Opinion: The Avalon Theatre is an important economic driver
Avalon Theatre Foundation
We were surprised when we read Jim Hoffman’s column in last week’s Free Press and would like to correct a few of his assumptions that were incorrect.
The Avalon Theatre is owned by the city of Grand Junction, and therefore belongs to all of us. As a result, all of the partners involved — the city of Grand Junction, the Downtown Development Authority, and the Avalon Theatre Foundation — did their due diligence in getting the project to this point.
The addition to the east of the Avalon, which will house all the amenities the theater was never built with — such as bathrooms on all levels, an elevator, a multipurpose room, dressing rooms, and expanded lobby and concessions — did not “devour” parking. A total of eight parking spots were lost to the renovation and expansion project.
Long before breaking ground on the Avalon, the city of Grand Junction performed a parking study to make sure the parking needs of an expanded performing arts complex would be met. The study showed that parking available exceeded parking requirements. There are 1,700 public parking spots within four blocks of the Avalon Theatre, 700 of which are within two blocks. There is not a lack of parking in downtown.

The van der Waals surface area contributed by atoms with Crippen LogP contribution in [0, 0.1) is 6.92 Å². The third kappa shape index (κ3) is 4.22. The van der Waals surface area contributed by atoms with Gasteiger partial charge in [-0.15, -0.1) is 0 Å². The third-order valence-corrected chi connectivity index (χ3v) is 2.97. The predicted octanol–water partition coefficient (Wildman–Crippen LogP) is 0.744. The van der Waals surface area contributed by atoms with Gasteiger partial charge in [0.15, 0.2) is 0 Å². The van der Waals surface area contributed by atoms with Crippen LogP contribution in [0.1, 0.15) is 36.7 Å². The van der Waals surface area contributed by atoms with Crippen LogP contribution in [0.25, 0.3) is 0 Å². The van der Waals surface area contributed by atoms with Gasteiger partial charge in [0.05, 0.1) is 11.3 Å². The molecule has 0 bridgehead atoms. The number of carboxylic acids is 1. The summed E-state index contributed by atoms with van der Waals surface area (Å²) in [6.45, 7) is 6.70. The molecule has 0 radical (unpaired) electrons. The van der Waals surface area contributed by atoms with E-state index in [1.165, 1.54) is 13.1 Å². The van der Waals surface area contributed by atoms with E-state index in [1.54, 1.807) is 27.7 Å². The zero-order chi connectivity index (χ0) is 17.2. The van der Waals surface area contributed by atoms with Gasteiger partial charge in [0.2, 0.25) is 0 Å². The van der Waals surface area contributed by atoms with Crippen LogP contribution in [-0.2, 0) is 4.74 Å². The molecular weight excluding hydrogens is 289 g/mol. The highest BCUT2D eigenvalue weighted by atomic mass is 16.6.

The city did look at building a new performing arts facility and found that to build one from the ground up elsewhere would cost upwards of $20 million and would not have qualified for the $1.5 million in grants we received because of the Avalon’s location and synergy within the urban footprint of downtown.
The current design was based on two things: The first is that the building be ADA accessible — which it was not; and the second, that the theater support itself based on a business plan which included three revenue streams — the theater, the multi-purpose room, and the rooftop terrace. All of these things are accomplished in this $9.6 million renovation package.
We are thrilled to be months away from a grand reopening and have absolutely no doubt that the Avalon will prove to be an important economic driver in our community, as well as provide cultural opportunities for our children that they otherwise would not have access to.
We still need the support of the community to wrap this baby up! Buy a seat, leave a legacy. Every dollar counts.
For more information or to donate, please visit our website at http://www.avalontheatrefoundation.org.
Robin Brown is the development director for the Avalon Cornerstone Project.
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